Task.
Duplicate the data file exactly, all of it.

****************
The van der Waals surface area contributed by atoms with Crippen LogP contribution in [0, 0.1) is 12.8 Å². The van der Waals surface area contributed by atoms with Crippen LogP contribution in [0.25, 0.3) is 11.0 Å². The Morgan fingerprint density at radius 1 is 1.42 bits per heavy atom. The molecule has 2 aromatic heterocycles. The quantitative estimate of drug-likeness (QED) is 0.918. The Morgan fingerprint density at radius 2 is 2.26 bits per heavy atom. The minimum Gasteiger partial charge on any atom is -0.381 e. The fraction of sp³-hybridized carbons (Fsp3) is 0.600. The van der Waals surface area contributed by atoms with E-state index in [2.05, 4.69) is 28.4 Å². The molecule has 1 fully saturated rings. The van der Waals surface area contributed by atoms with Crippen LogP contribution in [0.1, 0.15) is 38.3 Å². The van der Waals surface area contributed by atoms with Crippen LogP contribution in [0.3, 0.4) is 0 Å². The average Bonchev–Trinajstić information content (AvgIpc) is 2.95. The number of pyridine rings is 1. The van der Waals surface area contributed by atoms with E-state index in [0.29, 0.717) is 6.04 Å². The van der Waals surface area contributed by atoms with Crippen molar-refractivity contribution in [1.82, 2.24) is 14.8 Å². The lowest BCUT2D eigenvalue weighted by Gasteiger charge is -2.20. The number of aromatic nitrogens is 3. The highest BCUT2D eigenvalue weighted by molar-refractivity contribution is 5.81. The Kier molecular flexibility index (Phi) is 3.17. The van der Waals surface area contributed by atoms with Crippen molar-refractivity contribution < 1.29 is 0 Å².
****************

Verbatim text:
The van der Waals surface area contributed by atoms with Crippen LogP contribution in [0, 0.1) is 12.8 Å². The van der Waals surface area contributed by atoms with Crippen LogP contribution in [0.25, 0.3) is 11.0 Å². The Morgan fingerprint density at radius 1 is 1.42 bits per heavy atom. The molecule has 2 aromatic heterocycles. The quantitative estimate of drug-likeness (QED) is 0.918. The Morgan fingerprint density at radius 2 is 2.26 bits per heavy atom. The minimum Gasteiger partial charge on any atom is -0.381 e. The fraction of sp³-hybridized carbons (Fsp3) is 0.600. The van der Waals surface area contributed by atoms with E-state index in [2.05, 4.69) is 28.4 Å². The molecule has 1 fully saturated rings. The van der Waals surface area contributed by atoms with Crippen LogP contribution in [0.1, 0.15) is 38.3 Å². The van der Waals surface area contributed by atoms with Crippen LogP contribution in [0.3, 0.4) is 0 Å². The average Bonchev–Trinajstić information content (AvgIpc) is 2.95. The number of pyridine rings is 1. The van der Waals surface area contributed by atoms with E-state index in [0.29, 0.717) is 6.04 Å². The van der Waals surface area contributed by atoms with Crippen molar-refractivity contribution in [1.82, 2.24) is 14.8 Å². The lowest BCUT2D eigenvalue weighted by Gasteiger charge is -2.20. The number of aromatic nitrogens is 3. The highest BCUT2D eigenvalue weighted by molar-refractivity contribution is 5.81. The Kier molecular flexibility index (Phi) is 3.17. The van der Waals surface area contributed by atoms with Crippen molar-refractivity contribution < 1.29 is 0 Å².